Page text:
'We Need More Banning': Weekly Standard Calls For More Big Tech Censorship In Wake Of Alex Jones Purge

Chris Menahan
Aug. 09, 2018

The neoconservative Weekly Standard said Wednesday that Big Tech should ban more people and there's "no reason" conservatives should be defending Alex Jones.

"I'm not even trolling when I say that we need more banning," Jonathan Last said on Twitter, linking to his column, "The Case For Banning Alex Jones."

"In every online community where mods enforce reasonable standards of discourse, the community is better for it," Last said.

Bill Kristol himself also tweeted out the article, adding, "Goodbye, Alex, and good riddance."

Last said in his column that Alex Jones has "no First Amendment case" because he's being banned by "privately owned companies" and he's merely "being denied access based on his behavior and actions, not who or what he is."

"Alex Jones has his own website," Last said. "On it, he can publish anything he likes."

Last also dropped this gem showing he has no idea what he's talking about:
There is one case that you can envision where the utility/equal-access argument might hold: If Google decided that they were going to ban Alex Jones from search results, then Jones defenders might have a point. Google is so dominant, and search is such a core function, that it could reasonably be viewed almost as the doorway to the internet. You could make a very good case that Google Search functions like a utility.

But that’s not what we’re talking about here and even looking at Google Search in this way highlights the degree to which the entities in question are nothing like utilities.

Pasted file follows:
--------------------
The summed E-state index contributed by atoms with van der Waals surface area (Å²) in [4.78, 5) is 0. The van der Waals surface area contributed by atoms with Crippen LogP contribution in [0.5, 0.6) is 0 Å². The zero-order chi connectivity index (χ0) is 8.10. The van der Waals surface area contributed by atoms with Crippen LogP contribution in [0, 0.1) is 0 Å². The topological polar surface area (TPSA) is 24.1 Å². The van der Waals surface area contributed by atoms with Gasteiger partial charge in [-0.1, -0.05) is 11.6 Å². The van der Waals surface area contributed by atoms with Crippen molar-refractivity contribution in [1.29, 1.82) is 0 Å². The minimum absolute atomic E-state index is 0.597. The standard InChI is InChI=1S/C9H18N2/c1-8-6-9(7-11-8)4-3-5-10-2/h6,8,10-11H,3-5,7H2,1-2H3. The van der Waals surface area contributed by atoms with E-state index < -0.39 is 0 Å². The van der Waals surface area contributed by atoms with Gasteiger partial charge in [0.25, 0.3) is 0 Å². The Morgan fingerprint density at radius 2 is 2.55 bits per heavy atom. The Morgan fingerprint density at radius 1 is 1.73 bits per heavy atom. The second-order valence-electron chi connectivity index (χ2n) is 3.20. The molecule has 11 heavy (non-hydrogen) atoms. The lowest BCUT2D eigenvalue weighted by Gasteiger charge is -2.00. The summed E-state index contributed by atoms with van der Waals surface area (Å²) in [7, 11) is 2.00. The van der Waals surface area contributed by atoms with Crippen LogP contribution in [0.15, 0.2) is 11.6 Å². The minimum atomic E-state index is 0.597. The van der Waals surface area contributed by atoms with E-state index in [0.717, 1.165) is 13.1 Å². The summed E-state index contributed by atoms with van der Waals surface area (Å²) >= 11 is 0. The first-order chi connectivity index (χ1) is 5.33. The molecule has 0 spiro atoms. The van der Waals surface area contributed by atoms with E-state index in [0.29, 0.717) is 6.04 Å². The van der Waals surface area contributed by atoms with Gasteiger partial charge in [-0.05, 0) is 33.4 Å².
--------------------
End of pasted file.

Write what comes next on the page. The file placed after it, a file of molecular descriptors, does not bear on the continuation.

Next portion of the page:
Google downranked every alternative media site over the last year (including non-establishment left-wing news sites) and made them no longer show up in most popular search results. They did the same on YouTube in even more dramatic fashion.

When you search most news topics now, Google only shows you search results from around 300 or so major media sites which their army of censors deemed worthy.

Information Liberation has been largely delisted from Google. You can try Googling the title of any of my popular articles and you'll see my own site doesn't even show up. I would assume this was due to Google's 10,000 strong army enlisted to flag search results (which banned Infowars immediately only to back down after it was exposed by a leaker).

Last went on to say Facebook needs to ban even more people he doesn't like:
Have you seen all of the conservatives asking “What about Farrakhan?” There are a ton of bad users out on the tech industry’s leading platforms. But saying that these platforms shouldn’t ban Alex Jones because they haven’t banned all of the bad actors is like saying that the DA shouldn’t prosecute one criminal because the police haven’t caught every other criminal.

The answer here is obvious: Tech companies shouldn’t give Jones a pass; they should get rid of the Farrakhans of the world, too. The perfect should not be the enemy of the good.
The Weekly Standard, which has been dubbed the "neocon bible," was founded by William Kristol and Fred Barnes, the former of which said last year that "lazy, spoiled" white working class voters should be replaced with immigrants:

Last week, Kristol said "my fellow white men" are a "great disappointment" to him because of their conservative voting habits and said he's hoping "women, minorities and young people" can "step up to save the republic."

Last's column encouraging the right to stand down and be rolled over by Big Tech so Democrats can seize control of the country furthers Kristol's goals.

Last's call for more bans aligns perfectly with Democrat Senator Chris Murphy who said on Monday that the "survival of our democracy" depends on more sites like Infowars being banned.

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